While playing with a diplomat, warrior, and wizard sounds cool enough, Yuan Bo’s campaign felt a little bit underwhelming. Make no mistake, he’s a beast of a legendary lord. It’s great seeing him smack enemies around but that’s really about it. The gameplay mechanics here are mostly familiar for veteran players and not much pull for newcomers alike.
A lot of the Grand Cathay units serve their purpose well enough but none stood out as much as the Zhangu War Drum, a huge instrument that applies buffs and defensive effects to allies.
Yuan Bo uses different resources to help turn the tide in his favor. Stone goes a long way in setting up infrastructures while also improving relationship building. Steel is used to acquire armies and hero actions. A lot of the successful outcomes in this campaign will come from how well you can manage these resources.
This might be the weakest part of the DLC, not because it does anything egregious, but more so that it didn’t really do anything to stand out long after I finished. It felt more like a filler episode.
Mother Ostankya and the Kislev
Mother Ostankya barely fairs any better. While this campaign is still decent, it felt like a lot of content was cut. There were a lot of things that felt like should be there but weren’t for no reason such as Hag Lords.
However, as a sucker for all things magical, spells, and folklore, this campaign does redeem itself a little by basically making Mother Ostankya the legally allowed version of the Baba Yaga. No, not John Wick (although, that would be amazing), but the creature from Slavic origins. She will do anything to protect her and woe are those who dare step foot.
Mother Ostankya utilizes Hexes and Incantations to fight back. However, it’s not all about brute force. She brings in new units that shine in the forests. Ashika Ambushers’ long-range attacks can turn the tides of the battle in your favor as it picks away more problematic units. You can also use Things in the Woods to flank enemy lines and hit them where they least expect it. These additions give Kislev a much-needed refresh in terms of functionality.
However, I did find that the Hex system can involve a lot of work to really get a grasp on. With the introduction of the Witches Hut, you can combine trinkets you find to form Blessings or Curses. At its best, this system can be rewarding. At its worst, it can be very tedious.
Shadows of Change Final Verdict – 6.5/10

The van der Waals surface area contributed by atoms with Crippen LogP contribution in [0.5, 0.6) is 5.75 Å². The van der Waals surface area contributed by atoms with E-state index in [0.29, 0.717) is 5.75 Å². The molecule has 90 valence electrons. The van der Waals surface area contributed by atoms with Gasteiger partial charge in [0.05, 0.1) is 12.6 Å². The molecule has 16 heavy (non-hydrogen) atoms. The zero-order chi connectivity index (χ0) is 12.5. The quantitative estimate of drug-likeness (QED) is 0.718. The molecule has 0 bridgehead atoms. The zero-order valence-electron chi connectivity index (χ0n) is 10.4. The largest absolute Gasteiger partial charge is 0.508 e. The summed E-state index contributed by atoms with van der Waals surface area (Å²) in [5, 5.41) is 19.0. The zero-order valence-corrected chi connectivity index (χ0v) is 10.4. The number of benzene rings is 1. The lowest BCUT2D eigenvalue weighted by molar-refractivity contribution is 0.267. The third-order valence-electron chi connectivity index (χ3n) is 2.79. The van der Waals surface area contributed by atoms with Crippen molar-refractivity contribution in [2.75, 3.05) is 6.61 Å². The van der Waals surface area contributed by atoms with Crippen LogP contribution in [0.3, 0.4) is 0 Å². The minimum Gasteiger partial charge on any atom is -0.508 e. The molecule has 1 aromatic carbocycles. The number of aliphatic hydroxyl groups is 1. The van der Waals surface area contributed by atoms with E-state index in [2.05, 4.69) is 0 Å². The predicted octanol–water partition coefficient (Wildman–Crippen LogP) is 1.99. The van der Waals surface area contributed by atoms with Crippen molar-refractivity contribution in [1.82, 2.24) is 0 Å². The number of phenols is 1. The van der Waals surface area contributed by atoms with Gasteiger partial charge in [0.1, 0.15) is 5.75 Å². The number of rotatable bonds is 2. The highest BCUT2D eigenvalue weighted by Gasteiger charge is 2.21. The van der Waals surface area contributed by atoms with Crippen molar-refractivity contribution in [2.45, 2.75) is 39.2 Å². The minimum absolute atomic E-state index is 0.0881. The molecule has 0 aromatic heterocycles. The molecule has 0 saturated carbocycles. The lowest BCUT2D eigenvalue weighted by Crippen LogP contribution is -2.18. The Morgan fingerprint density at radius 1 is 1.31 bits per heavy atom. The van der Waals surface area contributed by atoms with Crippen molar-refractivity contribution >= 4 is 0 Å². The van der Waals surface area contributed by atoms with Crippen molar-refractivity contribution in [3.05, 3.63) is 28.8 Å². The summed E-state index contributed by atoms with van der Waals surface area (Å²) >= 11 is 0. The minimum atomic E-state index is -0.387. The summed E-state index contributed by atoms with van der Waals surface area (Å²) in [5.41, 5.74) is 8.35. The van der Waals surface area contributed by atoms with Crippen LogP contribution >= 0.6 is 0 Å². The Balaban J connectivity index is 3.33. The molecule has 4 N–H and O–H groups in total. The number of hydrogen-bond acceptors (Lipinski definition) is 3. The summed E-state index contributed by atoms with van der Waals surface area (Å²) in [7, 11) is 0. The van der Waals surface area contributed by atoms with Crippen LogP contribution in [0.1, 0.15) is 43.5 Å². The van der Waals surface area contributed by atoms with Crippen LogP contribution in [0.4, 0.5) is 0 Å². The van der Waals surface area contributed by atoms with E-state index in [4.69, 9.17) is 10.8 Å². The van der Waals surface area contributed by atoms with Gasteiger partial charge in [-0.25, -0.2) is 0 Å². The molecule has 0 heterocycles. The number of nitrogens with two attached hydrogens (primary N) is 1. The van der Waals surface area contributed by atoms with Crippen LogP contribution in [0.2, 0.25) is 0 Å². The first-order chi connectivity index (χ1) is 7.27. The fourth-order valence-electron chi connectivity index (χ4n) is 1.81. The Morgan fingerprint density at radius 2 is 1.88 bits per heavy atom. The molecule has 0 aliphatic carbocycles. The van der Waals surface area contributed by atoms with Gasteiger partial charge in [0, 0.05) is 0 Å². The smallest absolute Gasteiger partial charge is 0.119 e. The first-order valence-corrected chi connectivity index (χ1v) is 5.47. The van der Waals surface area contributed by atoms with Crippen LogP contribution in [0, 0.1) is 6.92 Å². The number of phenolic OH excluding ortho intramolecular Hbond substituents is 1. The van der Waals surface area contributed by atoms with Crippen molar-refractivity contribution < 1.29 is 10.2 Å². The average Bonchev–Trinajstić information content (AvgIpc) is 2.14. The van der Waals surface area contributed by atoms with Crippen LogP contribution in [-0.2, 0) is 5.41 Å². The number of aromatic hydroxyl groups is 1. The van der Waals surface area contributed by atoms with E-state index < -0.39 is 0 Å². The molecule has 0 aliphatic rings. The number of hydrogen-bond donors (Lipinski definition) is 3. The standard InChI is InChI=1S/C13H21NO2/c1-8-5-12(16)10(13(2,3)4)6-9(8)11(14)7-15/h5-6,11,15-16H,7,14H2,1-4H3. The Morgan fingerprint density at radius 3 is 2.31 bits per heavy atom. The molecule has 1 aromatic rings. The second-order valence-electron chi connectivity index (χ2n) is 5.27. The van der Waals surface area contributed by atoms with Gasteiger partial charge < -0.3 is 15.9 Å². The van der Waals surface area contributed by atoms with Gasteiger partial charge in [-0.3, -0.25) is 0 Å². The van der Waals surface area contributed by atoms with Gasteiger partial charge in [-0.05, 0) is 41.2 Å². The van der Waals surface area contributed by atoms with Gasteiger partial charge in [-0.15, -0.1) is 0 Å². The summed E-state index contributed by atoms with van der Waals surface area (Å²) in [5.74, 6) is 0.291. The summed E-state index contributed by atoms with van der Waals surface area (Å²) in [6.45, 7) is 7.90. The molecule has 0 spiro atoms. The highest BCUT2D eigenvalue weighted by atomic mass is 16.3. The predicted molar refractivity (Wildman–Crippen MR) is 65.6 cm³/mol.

As someone who’s fairly new to the strategy genre, I struggled a bit to fully connect with the experience. It wasn’t until a few more turns and a lot more failures and resets that it clicked for me. The experience was never about instant gratification or the illusion of longevity through content-dripping (like what most AAA releases do nowadays). The Total War games are at their best when you take a step back and witness the scale of everything as a result of all the decisions you’ve made up to that point. Patience and measured decision-making are the names of the game here.
All that great gameplay design is already found in the base game. While the state of its stability and polish is still up in the air for a lot of players, releasing below-average DLC is not a winning strategy to win back those who have already left. Shadows of Change does provide more of Total War: Warhammer 3, but it’s not substantial enough to warrant such an asking price.
In all honesty, I don’t believe the real issue is the price increase. What the players are asking for is content that properly reflects it. If Shadows of Change is a sign of what’s to come for their future releases, they either have to reduce the asking price of the DLCs or take a massive step back and re-evaluate their creative decisions. In a year filled with amazing polished releases, a substandard DLC like Shadows of Change for a game that already has a struggling player base is not going to turn a lot of heads anytime soon.
This review was made via a PC code provided by the publisher and played through an ROG Flow X16.